How do we know inequity is hurting kids in Humboldt County?
We know community members, particularly the many caring professionals working with youth, want all youth and students to have abundant opportunities to succeed in family, work and life. While our individual and collective intentions may be the best, data helps us see honestly where we need to focus attention, intention and time to actually achieve equitable outcomes. Data in a variety of sectors helps us see that we have work to do as a region to make that so. There are a growing number of websites and reports where school or district outcomes illustrate racialized disparities, including:
- The United States Department of Education’s Office of Civil Rights Data Collection now releases data every other year on racial disparities and other forms of discrimination in most schools and school districts (where the data exists), from pre-K through 12th grade. The data shows which groups of students each school suspends, who gets referred to police, who gets arrested at school and who gets access to high quality teachers and advanced courses. Find that data here.
- Educational outcomes reflect the wealth and privilege of where you live as well as the color of your skin -- even in Humboldt County. Data from the New York Times 2016 report and online tool Money, Race and Success: How Your School District Compares shows structural disparities (over time, geography and influenced by many policies and institutions) between wealth and school district performance, searchable by most U.S.school districts. Illustrating a wide gap in racial and wealth factors influencing school outcomes in Humboldt County, for example, the Jacoby Creek School District student population is 73% white and 12% Latinx, with an average $99,000 average household income in the highest quartile, and a student body that performs one grade level above average. In contrast, the Klamath-Trinity Joint Unified School District student population is 86% Native American and 10% white, average household income in the district is in the lowest wealth quartile with an average $35,000 household income, and the student body performs at 2.6 grade levels below average.
- Data from a recent report by the Community College Equity Assessment Lab titled From Boarding Schools to Suspension Boards shows that Humboldt County has two school districts rated in the top 10 statewide for the highest rates of suspension of Native American students.
- Children in Humboldt County are placed in foster care at two times the rate of children statewide. Of those children placed in foster care, 35.7% were Native American, even though Native Americans make up only 7% of the county's population overall.
What are we doing to help?
We are working with community members, school districts and organizations to recognize, address and change equity outcomes for local kids.
What does change look like, and how does it happen? For some people, it starts with a challenge close to home.
Chuck Powell, a Humboldt County resident since 1979, describes himself as having been in a “comfortable” place on the issue of race. The owner of a successful small business who raised two children in the area, he once considered it a badge of honor to be “colorblind,” or ignoring the rich differences in people’s race and ethnicity, and the diversity of experience and truth that comes with those differences.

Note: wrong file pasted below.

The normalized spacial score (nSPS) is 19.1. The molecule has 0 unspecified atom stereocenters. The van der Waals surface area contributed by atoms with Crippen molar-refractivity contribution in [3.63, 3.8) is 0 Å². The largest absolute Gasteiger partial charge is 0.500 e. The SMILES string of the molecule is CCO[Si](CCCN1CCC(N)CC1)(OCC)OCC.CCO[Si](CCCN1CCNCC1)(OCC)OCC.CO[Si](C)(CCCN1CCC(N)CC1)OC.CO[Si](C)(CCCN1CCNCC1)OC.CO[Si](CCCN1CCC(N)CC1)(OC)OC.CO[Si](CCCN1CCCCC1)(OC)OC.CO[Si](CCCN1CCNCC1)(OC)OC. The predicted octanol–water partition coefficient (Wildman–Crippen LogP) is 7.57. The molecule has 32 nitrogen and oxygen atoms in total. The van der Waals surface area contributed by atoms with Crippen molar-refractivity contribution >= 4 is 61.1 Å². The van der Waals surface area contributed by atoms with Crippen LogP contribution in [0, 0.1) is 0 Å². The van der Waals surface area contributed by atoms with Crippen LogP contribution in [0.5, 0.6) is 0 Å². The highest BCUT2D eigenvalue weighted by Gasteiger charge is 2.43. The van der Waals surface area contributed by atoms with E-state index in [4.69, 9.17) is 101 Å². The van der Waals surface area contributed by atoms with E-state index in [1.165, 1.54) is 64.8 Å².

“That was my aspiration, that was my comfort zone,” he says. “Then my youngest son married a woman of color. And he said, ‘Someday you’re going to have grandchildren of color. Being colorblind isn’t good enough. I need you to be more than that.”
Powell says he “took a deep breath.” It was hard, he says, having his cultural norms and assumptions that he didn’t need to examine his own relationship to racism as a “white liberal” challenged, to be told he needed to try harder, dig deeper. But he heard the call. He went to a three-day seminar in Berkeley that his son and daughter-in-law recommended.
“It just broke me open entirely," says Powell of the training from StirFry Seminars & Consulting, which offers diversity training and consulting that address issues of conflict, anger and hurt. “It broke me open emotionally, culturally. It broke me open in terms of my privilege. I came back from that and I was so distraught, excited, fired up. Once home I talked to some friends I have here… who pointed me to the Humboldt Area Foundation Racial Equity Roundtables, and I've been participating ever since.”
Powell says that every Racial Equity Roundtable he attends through Equity Alliance of the North Coast produces at least one “Ah Ha” moment for him. Those moments help him make personal change internally and facilitate it in others who want to take a similar journey toward being an increasingly fair and respectful person like Powell intends to be.
Powell is invested in helping. He’s currently the leader of the equity arcata working group helping business owners in Arcata develop ways to make their businesses welcoming for all community members of color, after hearing complaints over the last several years about patterns of discriminatory experiences. He sees many people working together “leading the community to a deeper place of awareness,” respect and inclusion, beyond just being “colorblind.”
Internally, he sees his own shift measured in units of time.
“My experience as a white man is that… when my biased reality is challenged, the lag time between the feeling of that challenge and then feeling and saying ‘I hear you, I get it,’ has gone from days or hours down to minutes.” That change he says “is in no small part due to the Humboldt Area Foundation Roundtables. It’s really important work. It’s comforting to me to know that HAF will continue serving the community with the Roundtables.”